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There is a tiny, invisible world living on, in, and all around us. Understanding the invisible world of bacteria is what led Dr. Shannon Klingman to develop the first deodorant innovation in more than one hundred years.
Science is always evolving as we make new discoveries and we build on the knowledge of the observations of the past. What seems like common sense and is widely-accepted as truth to us today was more of a mystery to even the most advanced thinkers not so long ago.
Until relatively recently, scientists didn’t have any knowledge of the invisible world of microorganisms. Scientific understanding was based on observations of the time, and there were some important pieces of the puzzle that were missing.
Understanding bacteria and how they thrive, reproduce and have different roles paved the way for Dr. Shannon Klingman to develop Lume Deodorant for Underarms & Private Parts.
As an OB/GYN, Dr. Klingman observed a common practice that caught her attention. Women would make an appointment to see their doctor with concerns about feminine odor. Doctors would detect a fishy odor and assume the odor was an indication of a bacterial infection and send their patients home with a prescription for an antibiotic.
Bacterial vaginosis (BV) is misdiagnosed 61% of the time, partly due to the fact that the criteria for making the infection’s diagnosis is based on the doctor's opinion. A lot of times, if a doctor detects a fishy odor during an exam, BV is assumed right away. Women would often leave their appointments feeling insecure and embarrassed.
Dr. Klingman was discontent with misdiagnosis and with seeing women day after day whose confidence had been eroded by what appeared to be normal body odor.
So she used that discontent to make progress.
Dr. Klingman conducted testing in an outside lab and discovered that the odor molecule that forms with bacterial vaginosis (trimethylamine) inside a woman’s vagina is the exact same odor molecule that forms with external intimate body odor. She then went on to prove that Lume blocked allexternal odor reactions on our body no matter where they occurred!
You need an external solution to solve external body odor. An oral antibiotic can’t do that.
External body odor is created when a certain kind of bacteria living on our skin consumes our bodily fluids and produces odor as a byproduct. And by byproduct, I mean waste. Gas. Farts.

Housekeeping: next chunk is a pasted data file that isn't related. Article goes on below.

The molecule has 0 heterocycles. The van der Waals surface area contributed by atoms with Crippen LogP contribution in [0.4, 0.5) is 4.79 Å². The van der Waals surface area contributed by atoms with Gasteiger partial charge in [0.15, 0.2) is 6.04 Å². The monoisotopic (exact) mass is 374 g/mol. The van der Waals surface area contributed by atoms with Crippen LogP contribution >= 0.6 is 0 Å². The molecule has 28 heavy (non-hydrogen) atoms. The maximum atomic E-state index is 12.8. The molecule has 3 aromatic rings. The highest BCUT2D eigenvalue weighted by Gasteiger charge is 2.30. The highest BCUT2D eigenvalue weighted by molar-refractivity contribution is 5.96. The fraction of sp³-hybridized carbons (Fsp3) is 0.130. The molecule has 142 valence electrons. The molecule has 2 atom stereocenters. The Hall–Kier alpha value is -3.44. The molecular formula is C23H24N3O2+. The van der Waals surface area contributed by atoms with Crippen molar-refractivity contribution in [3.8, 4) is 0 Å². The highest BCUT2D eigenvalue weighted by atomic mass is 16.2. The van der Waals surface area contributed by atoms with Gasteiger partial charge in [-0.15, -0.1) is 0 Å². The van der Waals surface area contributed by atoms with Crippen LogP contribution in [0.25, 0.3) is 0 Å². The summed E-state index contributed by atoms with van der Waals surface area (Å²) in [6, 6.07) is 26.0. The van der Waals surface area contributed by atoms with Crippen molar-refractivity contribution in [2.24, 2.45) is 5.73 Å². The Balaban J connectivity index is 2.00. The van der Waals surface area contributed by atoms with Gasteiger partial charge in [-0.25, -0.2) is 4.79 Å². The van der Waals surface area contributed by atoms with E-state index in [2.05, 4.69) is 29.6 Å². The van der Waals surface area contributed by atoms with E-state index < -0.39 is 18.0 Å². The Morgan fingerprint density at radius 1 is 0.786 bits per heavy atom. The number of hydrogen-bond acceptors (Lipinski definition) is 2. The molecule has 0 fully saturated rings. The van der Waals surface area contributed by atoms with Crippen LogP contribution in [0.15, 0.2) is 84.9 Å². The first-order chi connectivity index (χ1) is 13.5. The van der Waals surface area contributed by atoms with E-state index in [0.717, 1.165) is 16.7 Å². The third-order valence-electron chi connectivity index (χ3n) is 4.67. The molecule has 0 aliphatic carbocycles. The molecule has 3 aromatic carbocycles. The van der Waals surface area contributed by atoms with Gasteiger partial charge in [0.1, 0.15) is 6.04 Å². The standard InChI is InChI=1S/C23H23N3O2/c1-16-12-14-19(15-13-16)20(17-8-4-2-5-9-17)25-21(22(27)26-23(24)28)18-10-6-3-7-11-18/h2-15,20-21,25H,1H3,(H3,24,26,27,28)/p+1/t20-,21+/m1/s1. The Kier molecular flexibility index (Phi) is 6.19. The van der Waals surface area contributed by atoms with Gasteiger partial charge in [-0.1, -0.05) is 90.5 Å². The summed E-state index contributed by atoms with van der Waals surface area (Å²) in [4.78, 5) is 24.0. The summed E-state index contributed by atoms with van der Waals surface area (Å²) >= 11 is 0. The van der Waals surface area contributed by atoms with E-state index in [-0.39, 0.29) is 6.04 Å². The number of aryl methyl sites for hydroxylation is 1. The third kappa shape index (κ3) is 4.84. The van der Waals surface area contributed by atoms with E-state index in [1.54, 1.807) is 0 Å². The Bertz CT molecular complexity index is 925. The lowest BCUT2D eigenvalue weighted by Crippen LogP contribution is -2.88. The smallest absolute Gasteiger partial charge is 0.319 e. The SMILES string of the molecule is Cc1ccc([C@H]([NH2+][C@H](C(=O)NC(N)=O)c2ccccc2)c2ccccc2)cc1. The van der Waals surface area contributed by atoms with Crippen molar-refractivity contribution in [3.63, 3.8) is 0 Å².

Bacteria + Sweat = Odor.
If gassy bacteria is the culprit in causing body odor, then the best and most logical solution to control odor is to restrict this bacteria’s diet. Stop feeding that beast!
Bacteria may be tiny and invisible, but they outnumber humans by a long shot. While the numbers can vary widely from person to person, or even throughout the day, each of us is likely to be hosting more bacterial cells than our own human cells. And we come into contact with countless more on a daily basis.
Can we co-exist? The answer is yes. We were designed to co-exist. Science is coming to a better understanding of our microbiome–the world that lives within and on our bodies–and the role bacteria plays in digesting our food, regulating the immune system, and protecting against disease. So we are learning that not all bacteria is bad. And science continues to build on itself.
We have all reaped the benefits of living in a world that has been changed and advanced by people who were passionate enough to be discontented. Hug a rebel scientist today!
Lume addresses body odor in a way that challenges how it’s been handled by products since the beginning and also expands our awareness of its cause. We are proud to play such a key role in this history.
Check out the Lume shop for doctor-developed, natural products like Lume Deodorant for Underarms & Private Parts, Lume Deodorant Wipes, and Lume Natural Soap for Face & Body that can revolutionize your hygiene routine.